A large, ongoing outbreak of COVID-19 places the Houston area on the second-highest of four public threat levels unveiled by Harris County Judge Lina Hidalgo on Thursday.
If troubling trends continue, including an increase in coronavirus cases and hospitalizations, the county health department again would recommend residents stay at home except for essential errands, such as buying groceries and medicine, she said.
Without criticizing Gov. Greg Abbott directly, she said the reopening of businesses he permitted to begin May 1 happened too quickly, leaving the Houston area at risk of an outbreak hospitals are unable to handle.
“I want the reopening to be successful. I want the economy to be resilient,” Hidalgo said. “But I am growing increasingly concerned that we may be at the precipice of a disaster.”
The county judge said she wanted to create an easy-to-understand chart for the public to replace a series of lengthy advisories and orders her administration has issued to date.
The county currently is at Level 2 of the color-coded chart produced by the county health department, with Level 1 being the most severe.
Level 2 is defined by ongoing transmission of the virus, with testing and contact tracing likely to meet demand. It states that residents should avoid unnecessary contact with others, avoid crowds and visit only businesses that are following public health guidelines.
Coronavirus cases in the Houston area have increased steadily since Memorial Day weekend, and COVID-19 hospitalizations reached an all-time high last week. Harris County had 9,296 active cases and 267 deaths as of Thursday.
Hospitals in the 25-county Houston region were using 88 percent of their ICU capacity as of Wednesday, and the system has never exceeded 100 percent. City of Houston health authority Dr. David Persse, however, said the situation at individual facilities is more dire. He expressed particular concern about the two public hospitals in the Harris Health System, Lyndon B. Johnson and Ben Taub.
During the county’s stay-at-home period, local ICU bed usage often was below 80 percent.
New: #Houston area has hit a new record for #COVID hospitalizations, with 1,101.
ICU usage 88% (hit 90% at one point last week)
— Zach Despart (@zachdespart) 4:11 PM – 12 June 2020
But don’t worry, Greg Abbott is concerned but not alarmed.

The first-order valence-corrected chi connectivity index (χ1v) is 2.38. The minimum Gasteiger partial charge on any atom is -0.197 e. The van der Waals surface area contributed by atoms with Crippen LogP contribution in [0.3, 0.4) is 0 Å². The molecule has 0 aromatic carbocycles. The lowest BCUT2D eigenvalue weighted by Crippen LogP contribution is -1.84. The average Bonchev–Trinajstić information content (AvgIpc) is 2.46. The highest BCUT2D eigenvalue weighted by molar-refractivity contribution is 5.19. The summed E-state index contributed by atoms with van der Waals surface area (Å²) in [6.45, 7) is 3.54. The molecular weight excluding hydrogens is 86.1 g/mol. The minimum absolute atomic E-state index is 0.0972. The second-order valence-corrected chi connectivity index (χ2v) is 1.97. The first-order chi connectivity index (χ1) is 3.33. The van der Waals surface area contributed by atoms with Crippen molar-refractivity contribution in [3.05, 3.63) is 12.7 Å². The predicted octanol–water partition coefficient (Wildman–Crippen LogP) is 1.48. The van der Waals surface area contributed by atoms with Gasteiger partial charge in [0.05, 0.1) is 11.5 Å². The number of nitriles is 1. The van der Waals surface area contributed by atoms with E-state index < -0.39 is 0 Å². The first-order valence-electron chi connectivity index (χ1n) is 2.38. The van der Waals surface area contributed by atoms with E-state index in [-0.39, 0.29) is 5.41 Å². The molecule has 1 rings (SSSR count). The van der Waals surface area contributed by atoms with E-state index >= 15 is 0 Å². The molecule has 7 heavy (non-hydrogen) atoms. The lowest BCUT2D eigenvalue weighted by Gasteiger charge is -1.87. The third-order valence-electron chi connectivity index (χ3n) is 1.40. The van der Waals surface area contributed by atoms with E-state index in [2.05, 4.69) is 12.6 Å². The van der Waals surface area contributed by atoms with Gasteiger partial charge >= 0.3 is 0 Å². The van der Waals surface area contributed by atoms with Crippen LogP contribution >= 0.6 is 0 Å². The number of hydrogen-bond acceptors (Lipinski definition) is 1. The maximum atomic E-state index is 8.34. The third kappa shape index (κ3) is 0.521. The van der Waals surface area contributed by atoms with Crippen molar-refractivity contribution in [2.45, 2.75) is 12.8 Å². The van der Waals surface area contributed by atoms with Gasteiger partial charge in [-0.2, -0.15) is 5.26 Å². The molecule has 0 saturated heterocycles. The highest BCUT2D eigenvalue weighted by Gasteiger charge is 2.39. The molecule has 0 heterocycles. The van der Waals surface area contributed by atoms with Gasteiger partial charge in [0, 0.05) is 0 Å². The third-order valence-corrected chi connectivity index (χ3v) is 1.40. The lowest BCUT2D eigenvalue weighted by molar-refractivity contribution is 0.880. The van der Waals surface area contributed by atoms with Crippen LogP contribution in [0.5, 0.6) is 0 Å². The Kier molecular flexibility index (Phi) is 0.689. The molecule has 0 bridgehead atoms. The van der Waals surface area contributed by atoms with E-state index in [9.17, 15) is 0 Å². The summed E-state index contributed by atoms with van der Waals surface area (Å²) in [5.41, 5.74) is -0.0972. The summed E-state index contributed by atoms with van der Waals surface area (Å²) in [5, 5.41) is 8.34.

Two weeks ago, Gov. Greg Abbott visited Amarillo to declare victory over a coronavirus outbreak that had wreaked havoc on the Panhandle.
Showcasing dwindling caseloads and a stable supply of hospital beds, he said the region’s success was indicative of a state moving forward amid a containable pandemic.
“Amarillo has turned a corner on its pathway toward a positive, effective resolution of this particular hotspot,” Abbott remarked, applauding local officials and the “surge” teams of medical and military staffers that have become a hallmark of his reopening playbook.
But as one problem subsided, others newly emerged. Cases in Texas have since ballooned to record highs, and hospitals in Houston, San Antonio and other major cities are filling once more with COVID-19 patients. On Friday, as Abbott allowed restaurants to open at near-full capacity, the public health nightmare seemed to only be growing.
The governor, though — one of the first to relax his state’s stay-at-home order — is pushing ahead. “Concerned but not alarmed” was how he and his surrogates put it this week, even as fellow governors in Oregon and Utah pumped the brakes on their reopenings amid rising caseloads.
“This was to be expected,” said Abbott, a Republican, in a television interview on Wednesday. “Many of these cases we’re seeing have been in the aftermath of the Memorial Day weekend, and some are the early part of when these protests began.”
John Wittman, a spokesman for Abbott, said responsibility ultimately lies with the public.
“Texans have done a good job so far, but the reality is people need to stay vigilant,” he said. “Summer is here and everyone wants to go to the pool, but COVID has not left the state. People need to social distance, they need to wear masks.”
Seems like a lot to ask of the public when the consistent message from its leaders is “we’re reopening, it’s safe to go to bars and waterparks and gyms and whatever else again”. Greg Abbott listed four key metrics. We only ever met one, and that’s hospital capacity. We’re still short on contact tracers, which may not matter anyway since a significant portion of the population won’t cooperate with them anyway. As of a month ago, we were near the bottom of state testing per capita; I can’t find any more recent numbers than that. If Abbott ever does get alarmed, we’re well and truly screwed. The Trib has more.